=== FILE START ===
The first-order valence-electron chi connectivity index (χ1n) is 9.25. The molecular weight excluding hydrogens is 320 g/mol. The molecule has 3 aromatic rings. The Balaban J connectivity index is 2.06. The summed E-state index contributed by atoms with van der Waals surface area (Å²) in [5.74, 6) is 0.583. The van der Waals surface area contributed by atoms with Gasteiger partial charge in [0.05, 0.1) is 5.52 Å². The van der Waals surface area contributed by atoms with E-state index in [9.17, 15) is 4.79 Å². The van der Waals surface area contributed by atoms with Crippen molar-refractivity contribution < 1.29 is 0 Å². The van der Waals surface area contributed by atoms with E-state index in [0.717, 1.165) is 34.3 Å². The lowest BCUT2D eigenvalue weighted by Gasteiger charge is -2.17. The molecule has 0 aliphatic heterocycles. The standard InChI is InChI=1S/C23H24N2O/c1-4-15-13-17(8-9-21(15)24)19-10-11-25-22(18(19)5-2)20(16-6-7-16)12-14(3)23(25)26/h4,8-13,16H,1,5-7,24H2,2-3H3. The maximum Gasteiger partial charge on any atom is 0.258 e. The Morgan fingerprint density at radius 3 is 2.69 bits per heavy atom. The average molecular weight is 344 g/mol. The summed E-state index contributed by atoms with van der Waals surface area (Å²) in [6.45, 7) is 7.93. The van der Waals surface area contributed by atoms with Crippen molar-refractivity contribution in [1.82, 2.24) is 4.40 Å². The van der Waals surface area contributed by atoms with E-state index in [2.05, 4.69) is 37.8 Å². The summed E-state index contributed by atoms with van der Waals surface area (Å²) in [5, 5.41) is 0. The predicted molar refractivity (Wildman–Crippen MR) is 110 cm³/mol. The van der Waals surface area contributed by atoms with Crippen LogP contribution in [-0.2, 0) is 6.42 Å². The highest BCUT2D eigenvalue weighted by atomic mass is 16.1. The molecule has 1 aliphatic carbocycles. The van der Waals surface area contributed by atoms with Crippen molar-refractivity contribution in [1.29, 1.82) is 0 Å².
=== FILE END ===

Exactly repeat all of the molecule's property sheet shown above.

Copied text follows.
The first-order valence-electron chi connectivity index (χ1n) is 9.25. The molecular weight excluding hydrogens is 320 g/mol. The molecule has 3 aromatic rings. The Balaban J connectivity index is 2.06. The summed E-state index contributed by atoms with van der Waals surface area (Å²) in [5.74, 6) is 0.583. The van der Waals surface area contributed by atoms with Gasteiger partial charge in [0.05, 0.1) is 5.52 Å². The van der Waals surface area contributed by atoms with E-state index in [9.17, 15) is 4.79 Å². The van der Waals surface area contributed by atoms with Crippen molar-refractivity contribution < 1.29 is 0 Å². The van der Waals surface area contributed by atoms with E-state index in [0.717, 1.165) is 34.3 Å². The lowest BCUT2D eigenvalue weighted by Gasteiger charge is -2.17. The molecule has 0 aliphatic heterocycles. The standard InChI is InChI=1S/C23H24N2O/c1-4-15-13-17(8-9-21(15)24)19-10-11-25-22(18(19)5-2)20(16-6-7-16)12-14(3)23(25)26/h4,8-13,16H,1,5-7,24H2,2-3H3. The maximum Gasteiger partial charge on any atom is 0.258 e. The Morgan fingerprint density at radius 3 is 2.69 bits per heavy atom. The average molecular weight is 344 g/mol. The summed E-state index contributed by atoms with van der Waals surface area (Å²) in [6.45, 7) is 7.93. The van der Waals surface area contributed by atoms with Crippen molar-refractivity contribution in [1.82, 2.24) is 4.40 Å². The van der Waals surface area contributed by atoms with E-state index in [2.05, 4.69) is 37.8 Å². The summed E-state index contributed by atoms with van der Waals surface area (Å²) in [5, 5.41) is 0. The predicted molar refractivity (Wildman–Crippen MR) is 110 cm³/mol. The van der Waals surface area contributed by atoms with Crippen LogP contribution in [-0.2, 0) is 6.42 Å². The highest BCUT2D eigenvalue weighted by atomic mass is 16.1. The molecule has 1 aliphatic carbocycles. The van der Waals surface area contributed by atoms with Crippen molar-refractivity contribution in [1.29, 1.82) is 0 Å².